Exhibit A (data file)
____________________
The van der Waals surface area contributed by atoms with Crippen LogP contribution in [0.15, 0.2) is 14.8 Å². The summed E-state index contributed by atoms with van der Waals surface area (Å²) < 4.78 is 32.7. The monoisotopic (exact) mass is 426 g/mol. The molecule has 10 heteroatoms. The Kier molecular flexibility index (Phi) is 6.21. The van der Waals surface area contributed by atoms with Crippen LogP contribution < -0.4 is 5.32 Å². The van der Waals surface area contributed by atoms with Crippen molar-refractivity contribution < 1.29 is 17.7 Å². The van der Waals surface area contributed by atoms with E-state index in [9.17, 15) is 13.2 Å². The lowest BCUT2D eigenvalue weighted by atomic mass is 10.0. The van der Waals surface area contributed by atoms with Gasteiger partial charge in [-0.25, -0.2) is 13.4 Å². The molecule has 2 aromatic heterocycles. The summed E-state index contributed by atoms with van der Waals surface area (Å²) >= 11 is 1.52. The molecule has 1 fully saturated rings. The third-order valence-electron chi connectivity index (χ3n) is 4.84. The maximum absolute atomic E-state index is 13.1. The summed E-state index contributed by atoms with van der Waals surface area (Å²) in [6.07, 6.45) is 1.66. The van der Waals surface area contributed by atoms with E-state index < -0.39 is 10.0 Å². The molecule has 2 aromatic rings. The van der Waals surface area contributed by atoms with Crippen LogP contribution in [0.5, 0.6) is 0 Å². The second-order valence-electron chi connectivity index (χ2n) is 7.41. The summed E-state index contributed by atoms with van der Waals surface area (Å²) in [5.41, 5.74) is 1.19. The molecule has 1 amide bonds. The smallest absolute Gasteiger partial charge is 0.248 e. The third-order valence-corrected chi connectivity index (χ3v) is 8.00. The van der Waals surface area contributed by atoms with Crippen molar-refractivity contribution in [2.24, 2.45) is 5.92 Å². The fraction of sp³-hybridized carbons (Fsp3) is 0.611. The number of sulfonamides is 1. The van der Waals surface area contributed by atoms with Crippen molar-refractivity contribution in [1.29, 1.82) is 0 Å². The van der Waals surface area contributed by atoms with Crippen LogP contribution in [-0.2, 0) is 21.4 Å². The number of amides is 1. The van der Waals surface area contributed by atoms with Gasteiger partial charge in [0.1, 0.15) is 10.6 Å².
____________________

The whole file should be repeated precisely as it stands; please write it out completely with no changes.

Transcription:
The van der Waals surface area contributed by atoms with Crippen LogP contribution in [0.15, 0.2) is 14.8 Å². The summed E-state index contributed by atoms with van der Waals surface area (Å²) < 4.78 is 32.7. The monoisotopic (exact) mass is 426 g/mol. The molecule has 10 heteroatoms. The Kier molecular flexibility index (Phi) is 6.21. The van der Waals surface area contributed by atoms with Crippen LogP contribution < -0.4 is 5.32 Å². The van der Waals surface area contributed by atoms with Crippen molar-refractivity contribution < 1.29 is 17.7 Å². The van der Waals surface area contributed by atoms with E-state index in [9.17, 15) is 13.2 Å². The lowest BCUT2D eigenvalue weighted by atomic mass is 10.0. The van der Waals surface area contributed by atoms with Gasteiger partial charge in [-0.25, -0.2) is 13.4 Å². The molecule has 2 aromatic heterocycles. The summed E-state index contributed by atoms with van der Waals surface area (Å²) >= 11 is 1.52. The molecule has 1 fully saturated rings. The third-order valence-electron chi connectivity index (χ3n) is 4.84. The maximum absolute atomic E-state index is 13.1. The summed E-state index contributed by atoms with van der Waals surface area (Å²) in [6.07, 6.45) is 1.66. The van der Waals surface area contributed by atoms with E-state index < -0.39 is 10.0 Å². The molecule has 2 aromatic rings. The van der Waals surface area contributed by atoms with Crippen LogP contribution in [0.5, 0.6) is 0 Å². The second-order valence-electron chi connectivity index (χ2n) is 7.41. The summed E-state index contributed by atoms with van der Waals surface area (Å²) in [5.41, 5.74) is 1.19. The molecule has 1 amide bonds. The smallest absolute Gasteiger partial charge is 0.248 e. The third-order valence-corrected chi connectivity index (χ3v) is 8.00. The van der Waals surface area contributed by atoms with Crippen molar-refractivity contribution in [2.24, 2.45) is 5.92 Å². The fraction of sp³-hybridized carbons (Fsp3) is 0.611. The number of sulfonamides is 1. The van der Waals surface area contributed by atoms with Crippen molar-refractivity contribution in [1.29, 1.82) is 0 Å². The van der Waals surface area contributed by atoms with Crippen LogP contribution in [-0.2, 0) is 21.4 Å². The number of amides is 1. The van der Waals surface area contributed by atoms with Gasteiger partial charge in [0.1, 0.15) is 10.6 Å².